Named by The National Geographic Society as one of the “Explorers for the Millennium,” Dr. Wade Davis is world-renowned as an author, researcher and speaker on one of the most dwindling of natural resources-human cultures, languages and traditions.
A National Geographic Explorer-in-Residence, Davis has been described as “a rare combination of scientist, scholar, poet, and passionate defender of all of life’s diversity.” With degrees in anthropology and biology and a Ph.D. in ethnobotany, all from Harvard University, Davis has led an amazing life’s journey to understand indigenous cultures and their relationship to the planet.
He has spent more than three years in the Amazon and the Andes as a plant explorer, living among 15 indigenous groups in eight Latin American nations, investigated folk preparations implicated in the creation of zombies in Haiti, and countless expeditions to the Himalayas, East Africa, Borneo, Peru, Polynesia, Mali, Benin, Togo, New Guinea, Vanuatu, Mongolia and the high Arctic of Nunavut and Greenland, among other destination across the globe.
A professional speaker for over 20 years, Davis is the author of Passage of Darkness, The Serpent and the Rainbow (later made into a Universal motion picture), Penan: Voice for the Borneo Rain Forest, Shadows in the Sun, Nomads of the Dawn, The Clouded Leopard, Rainforest, Light at the Edge of the World, The Lost Amazon, Grand Canyon, Book of the People of the World and One River. He has also published more than 150 scientific and popular articles on subjects ranging from Haitian vodoun and Amazonian myth and religion to the global diversity crisis, the traditional use of psychotropic drugs, and the ethnobotany of South American Indians.
He is currently writing two books, Fire on the Mountain, a history of the early British efforts on Everest, and Sheets of Distant Rain.
One of Davis’ great concerns and topics of presentations is the rapidly declining numbers of indigenous cultures and languages that threaten to wipe out through extinction so much of human history. We are losing not only our biosphere and atmosphere, but also our ethnosphere, David explains.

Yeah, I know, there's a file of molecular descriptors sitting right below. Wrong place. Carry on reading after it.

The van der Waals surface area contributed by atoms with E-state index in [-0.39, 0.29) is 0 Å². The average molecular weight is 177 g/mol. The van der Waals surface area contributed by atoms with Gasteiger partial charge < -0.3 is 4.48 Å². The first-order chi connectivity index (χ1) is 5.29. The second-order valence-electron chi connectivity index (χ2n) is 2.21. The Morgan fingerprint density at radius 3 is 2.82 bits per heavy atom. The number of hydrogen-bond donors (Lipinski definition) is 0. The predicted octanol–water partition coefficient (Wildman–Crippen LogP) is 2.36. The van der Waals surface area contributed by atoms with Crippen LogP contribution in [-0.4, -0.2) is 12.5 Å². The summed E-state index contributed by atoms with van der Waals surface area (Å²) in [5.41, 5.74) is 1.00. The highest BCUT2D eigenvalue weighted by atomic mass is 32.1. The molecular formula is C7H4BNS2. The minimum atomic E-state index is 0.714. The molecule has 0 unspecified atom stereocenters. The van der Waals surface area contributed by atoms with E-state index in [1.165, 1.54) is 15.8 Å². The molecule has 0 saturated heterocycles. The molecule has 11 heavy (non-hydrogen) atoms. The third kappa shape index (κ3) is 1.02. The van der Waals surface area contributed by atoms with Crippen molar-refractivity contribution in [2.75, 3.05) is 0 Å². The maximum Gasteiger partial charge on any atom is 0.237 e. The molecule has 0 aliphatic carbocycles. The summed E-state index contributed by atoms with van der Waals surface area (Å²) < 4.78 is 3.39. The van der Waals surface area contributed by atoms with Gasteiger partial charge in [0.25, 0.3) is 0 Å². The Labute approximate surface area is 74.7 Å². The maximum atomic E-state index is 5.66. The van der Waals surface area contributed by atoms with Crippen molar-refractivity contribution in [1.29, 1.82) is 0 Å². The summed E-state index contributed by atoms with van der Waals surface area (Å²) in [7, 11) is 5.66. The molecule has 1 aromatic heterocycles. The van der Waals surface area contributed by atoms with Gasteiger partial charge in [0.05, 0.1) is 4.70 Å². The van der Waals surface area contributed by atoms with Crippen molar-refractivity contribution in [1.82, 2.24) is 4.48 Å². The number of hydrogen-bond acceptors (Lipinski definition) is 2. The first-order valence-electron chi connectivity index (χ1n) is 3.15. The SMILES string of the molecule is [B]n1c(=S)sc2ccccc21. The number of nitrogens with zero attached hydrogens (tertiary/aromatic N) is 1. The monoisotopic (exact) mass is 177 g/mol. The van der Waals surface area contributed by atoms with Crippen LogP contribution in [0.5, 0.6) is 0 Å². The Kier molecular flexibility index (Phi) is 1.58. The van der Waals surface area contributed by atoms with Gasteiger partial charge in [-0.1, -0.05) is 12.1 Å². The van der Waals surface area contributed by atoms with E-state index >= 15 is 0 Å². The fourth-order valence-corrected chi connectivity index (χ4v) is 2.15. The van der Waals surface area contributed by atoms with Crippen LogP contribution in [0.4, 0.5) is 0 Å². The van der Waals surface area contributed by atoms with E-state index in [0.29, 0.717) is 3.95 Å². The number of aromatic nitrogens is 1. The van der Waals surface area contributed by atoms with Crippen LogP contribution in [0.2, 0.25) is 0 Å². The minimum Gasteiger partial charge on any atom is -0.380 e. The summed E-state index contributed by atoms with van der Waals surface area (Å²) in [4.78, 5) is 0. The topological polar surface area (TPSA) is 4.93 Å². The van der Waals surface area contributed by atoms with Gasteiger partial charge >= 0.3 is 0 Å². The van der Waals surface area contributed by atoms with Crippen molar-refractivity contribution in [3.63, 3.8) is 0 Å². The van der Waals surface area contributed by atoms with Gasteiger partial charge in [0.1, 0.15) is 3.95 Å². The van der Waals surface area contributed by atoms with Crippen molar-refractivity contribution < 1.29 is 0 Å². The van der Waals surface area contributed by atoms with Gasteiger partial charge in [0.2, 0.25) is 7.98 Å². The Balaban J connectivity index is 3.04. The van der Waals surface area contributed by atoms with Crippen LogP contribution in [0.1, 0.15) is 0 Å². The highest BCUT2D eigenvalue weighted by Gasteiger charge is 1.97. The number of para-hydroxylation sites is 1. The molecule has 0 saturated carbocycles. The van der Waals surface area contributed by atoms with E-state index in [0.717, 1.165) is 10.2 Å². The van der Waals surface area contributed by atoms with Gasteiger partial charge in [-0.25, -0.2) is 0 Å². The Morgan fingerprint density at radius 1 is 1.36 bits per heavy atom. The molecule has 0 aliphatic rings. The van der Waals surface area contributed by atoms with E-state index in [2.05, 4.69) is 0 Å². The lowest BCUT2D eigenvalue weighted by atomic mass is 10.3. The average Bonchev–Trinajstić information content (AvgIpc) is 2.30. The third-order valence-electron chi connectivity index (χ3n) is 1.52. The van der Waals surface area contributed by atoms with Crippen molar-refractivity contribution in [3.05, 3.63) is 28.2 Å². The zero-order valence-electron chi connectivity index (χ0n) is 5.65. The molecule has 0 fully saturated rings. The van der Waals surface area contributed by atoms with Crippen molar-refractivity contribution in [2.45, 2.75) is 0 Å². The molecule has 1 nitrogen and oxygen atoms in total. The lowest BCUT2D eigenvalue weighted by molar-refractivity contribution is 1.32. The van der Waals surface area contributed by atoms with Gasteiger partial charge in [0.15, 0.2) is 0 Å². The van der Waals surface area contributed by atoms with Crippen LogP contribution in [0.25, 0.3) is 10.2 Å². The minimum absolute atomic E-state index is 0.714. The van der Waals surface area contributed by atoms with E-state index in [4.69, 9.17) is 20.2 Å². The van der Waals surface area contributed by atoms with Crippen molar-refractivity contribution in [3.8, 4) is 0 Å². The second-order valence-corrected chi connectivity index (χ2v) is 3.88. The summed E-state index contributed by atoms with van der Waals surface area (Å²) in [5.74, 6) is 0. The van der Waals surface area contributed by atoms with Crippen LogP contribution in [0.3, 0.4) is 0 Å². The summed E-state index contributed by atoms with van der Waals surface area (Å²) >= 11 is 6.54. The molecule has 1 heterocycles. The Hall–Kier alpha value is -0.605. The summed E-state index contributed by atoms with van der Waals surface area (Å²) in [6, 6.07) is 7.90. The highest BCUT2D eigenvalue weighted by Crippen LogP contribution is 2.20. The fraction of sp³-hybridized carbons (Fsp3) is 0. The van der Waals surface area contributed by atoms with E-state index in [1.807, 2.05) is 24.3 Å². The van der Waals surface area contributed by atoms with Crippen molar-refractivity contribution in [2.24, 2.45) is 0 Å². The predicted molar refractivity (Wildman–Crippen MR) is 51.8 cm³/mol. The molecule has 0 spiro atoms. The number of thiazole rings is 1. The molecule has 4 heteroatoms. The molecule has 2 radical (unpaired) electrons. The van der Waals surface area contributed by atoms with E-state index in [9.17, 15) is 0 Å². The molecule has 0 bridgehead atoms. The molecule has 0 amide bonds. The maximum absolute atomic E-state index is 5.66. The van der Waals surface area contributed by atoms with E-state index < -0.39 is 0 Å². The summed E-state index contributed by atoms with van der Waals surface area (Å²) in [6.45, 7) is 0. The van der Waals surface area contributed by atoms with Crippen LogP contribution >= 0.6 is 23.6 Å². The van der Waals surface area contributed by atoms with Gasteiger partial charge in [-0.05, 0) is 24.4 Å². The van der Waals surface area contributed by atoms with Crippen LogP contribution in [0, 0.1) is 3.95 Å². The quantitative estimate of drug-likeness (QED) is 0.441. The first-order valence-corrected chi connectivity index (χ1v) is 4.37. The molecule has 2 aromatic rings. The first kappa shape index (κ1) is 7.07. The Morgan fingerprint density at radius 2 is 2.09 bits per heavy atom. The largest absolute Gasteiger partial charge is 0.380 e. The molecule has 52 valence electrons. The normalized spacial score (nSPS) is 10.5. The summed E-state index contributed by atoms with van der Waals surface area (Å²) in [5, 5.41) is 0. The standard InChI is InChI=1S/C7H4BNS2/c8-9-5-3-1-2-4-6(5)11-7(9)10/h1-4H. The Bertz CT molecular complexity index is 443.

A native of British Columbia, Davis is the recipient of numerous awards including the 2002 Lowell Thomas Medal from The Explorers’ Club and the Lannan Foundation prize for literary non-fiction. Davis’ research has been the subject of more than 700 media reports and has inspired numerous documentary films as well as three episodes of the television series, The X-Files.
Davis has lectured at virtually every major venue of scholarship from the American Museum of Natural History and The Smithsonian Institution to the California Academy of Sciences and the National Geographic Society. He has presented at more than 250 universities as well.
He is the host and co-author of “Light at the Edge of the World,” a four-hour ethnographic documentary series shot in Rapanui, Tahiti, the Marquesas, Nunavut, Greenland, Nepal and Peru, which is currently airing in 165 countries on the National Geographic Channel and The Smithsonian Channel. Davis is the host, co-writer and co-producer of a two-hour special, “Peyote to LSD,” a social history of the psychedelic movement that aired on The History Channel. He has also appeared in many other documentaries and IMAX films.
Davis is married with two children and divides his time between Washington, D.C. and a fishing lodge in the Stikine Valley of northern British Columbia.
The Lost Amazon
Davis has presented to: